If your property is valued at $320,000 and you owe $240,000 on your mortgage, you essentially can refinance your current mortgage and take off the excess to pay other debts. It's debt consolidation, technically speaking. You are paying off current credit card or any unsecured debt -cutting the number of creditors - and rolling them into your home mortgage debt.

The advantages of this method is being able to simply monthly payments and being able to sort of save a little off your interest since credit cards have higher interest rated than mortgage.

Secured Vs. Unsecured Debt

Credit card debt is unsecured debt. This means there is no collateral attached to the debt no matter how big. Your credit score will definitely fall and you will receive calls from collections but they cannot take any of your possessions when it comes to credit card debt. Unlike a car loan, when you default, the lender can repossess the car to recover any financial loss they incurred from non-payment. The same is true for home loans. Since the house itself is your collateral, they can take it anytime you default on your payments.

This is the risk of rolling your credit card debt or other unsecured debt into your mortgage loan. Instead of having multiple debt which you can choose which one to pay first should there be any emergency or unexpected financial crisis, your unsecured debt has turned into a secured loan. Miss your mortgage payments and you can eventually lose your house! You have to be absolutely sure you can afford your increased mortgage payment when going on this path. If you are not struggling to make your current payments on your current debt, the risks may be nominal. However, if you are missing payments or even if your new refinanced amount is about the same, consider the length of your payment term. Extending your term will mean extending your obligations. Consider your long term goals or if you are still able to pay the amount in 15 to 20 years factoring in your retirement plans.


Points to Consider

Your current credit standing matters to your lender at the moment. Make sure you meet the parameters before considering any of the options above.

Look beyond the current value of your property. Will real estate likely to improve or fall in your area? Will there be considerable benefits if you wait until the next year or is it more advantageous to act right away?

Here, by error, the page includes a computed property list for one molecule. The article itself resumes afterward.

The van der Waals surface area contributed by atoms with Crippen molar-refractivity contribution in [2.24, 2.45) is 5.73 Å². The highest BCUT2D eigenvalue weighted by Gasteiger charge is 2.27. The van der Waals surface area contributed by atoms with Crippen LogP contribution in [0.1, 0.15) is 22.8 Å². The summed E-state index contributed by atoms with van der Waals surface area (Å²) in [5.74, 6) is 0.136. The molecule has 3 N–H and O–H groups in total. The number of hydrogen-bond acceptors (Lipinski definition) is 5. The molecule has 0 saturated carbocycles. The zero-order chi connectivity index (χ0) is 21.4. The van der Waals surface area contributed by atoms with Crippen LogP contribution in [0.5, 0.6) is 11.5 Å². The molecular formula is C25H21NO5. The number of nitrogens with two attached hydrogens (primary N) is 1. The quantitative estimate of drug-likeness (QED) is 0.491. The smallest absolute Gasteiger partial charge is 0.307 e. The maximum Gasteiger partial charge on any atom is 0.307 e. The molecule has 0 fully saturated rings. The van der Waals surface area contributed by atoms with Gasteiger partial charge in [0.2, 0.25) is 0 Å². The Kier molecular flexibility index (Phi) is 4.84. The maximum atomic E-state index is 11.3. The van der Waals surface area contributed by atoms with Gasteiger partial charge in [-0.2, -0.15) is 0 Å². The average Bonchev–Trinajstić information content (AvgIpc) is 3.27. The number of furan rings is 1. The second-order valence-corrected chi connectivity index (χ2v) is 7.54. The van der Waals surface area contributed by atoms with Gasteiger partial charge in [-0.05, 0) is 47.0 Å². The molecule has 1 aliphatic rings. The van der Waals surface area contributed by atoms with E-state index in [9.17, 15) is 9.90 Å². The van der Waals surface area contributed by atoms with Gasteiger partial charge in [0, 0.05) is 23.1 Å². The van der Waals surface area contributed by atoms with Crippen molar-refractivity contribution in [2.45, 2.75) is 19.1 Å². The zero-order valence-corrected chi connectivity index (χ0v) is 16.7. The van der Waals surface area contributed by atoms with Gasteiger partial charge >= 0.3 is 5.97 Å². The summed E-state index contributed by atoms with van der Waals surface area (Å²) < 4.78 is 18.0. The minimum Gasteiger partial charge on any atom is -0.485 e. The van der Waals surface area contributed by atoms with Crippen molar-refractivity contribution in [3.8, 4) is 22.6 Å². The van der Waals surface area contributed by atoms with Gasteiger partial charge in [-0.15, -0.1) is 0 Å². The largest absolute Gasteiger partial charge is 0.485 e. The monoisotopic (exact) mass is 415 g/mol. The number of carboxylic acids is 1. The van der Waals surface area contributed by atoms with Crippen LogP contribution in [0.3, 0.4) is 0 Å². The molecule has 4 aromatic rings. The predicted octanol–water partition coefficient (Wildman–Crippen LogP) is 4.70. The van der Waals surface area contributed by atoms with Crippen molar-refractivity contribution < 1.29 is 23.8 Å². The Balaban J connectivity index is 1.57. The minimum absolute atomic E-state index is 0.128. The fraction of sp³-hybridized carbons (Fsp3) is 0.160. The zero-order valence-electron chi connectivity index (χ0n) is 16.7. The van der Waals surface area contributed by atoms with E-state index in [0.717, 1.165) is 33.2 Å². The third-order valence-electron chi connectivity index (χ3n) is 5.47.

Keep your choices in line with your long term goals. The current goal is to pay off debt at the moment. Will you be able to sustain your new consolidated payment in the next 5 or 10 years? Will you likely shift careers or retire soon? Take into consideration any foreseeable expense or decisions you might be having.

Lastly, consider making a lifestyle check. If you are considering any of the above because of overspending and failing to stick to your budget? Consider seeking counseling to stop you from eventually ending back in the same financial crisis. A good support group or sound advice from a professional could be what you need to help you overcome your debt problems.


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Dianne S

CuraDebt  Debt Relief is one of the leading and most trusted debt relief companies in the USA today. Started in 2000, it is one of the oldest and most experienced in the debt relief industry. Its in-house, no upfront fees debt relief program has helped thousands of individuals, families and small buisnesses resolve their debt problems for good.

CuraDebt can help determine if debt settlement, debt management or debt consolidation is right for you according to your unique financial situation through a completely confidential free consultation by visiting their website or calling 877-850-3328.

CuraDebt is here to give tips and timely advice on real estate problems and questions related to the debt industry such as mortgage and home loans.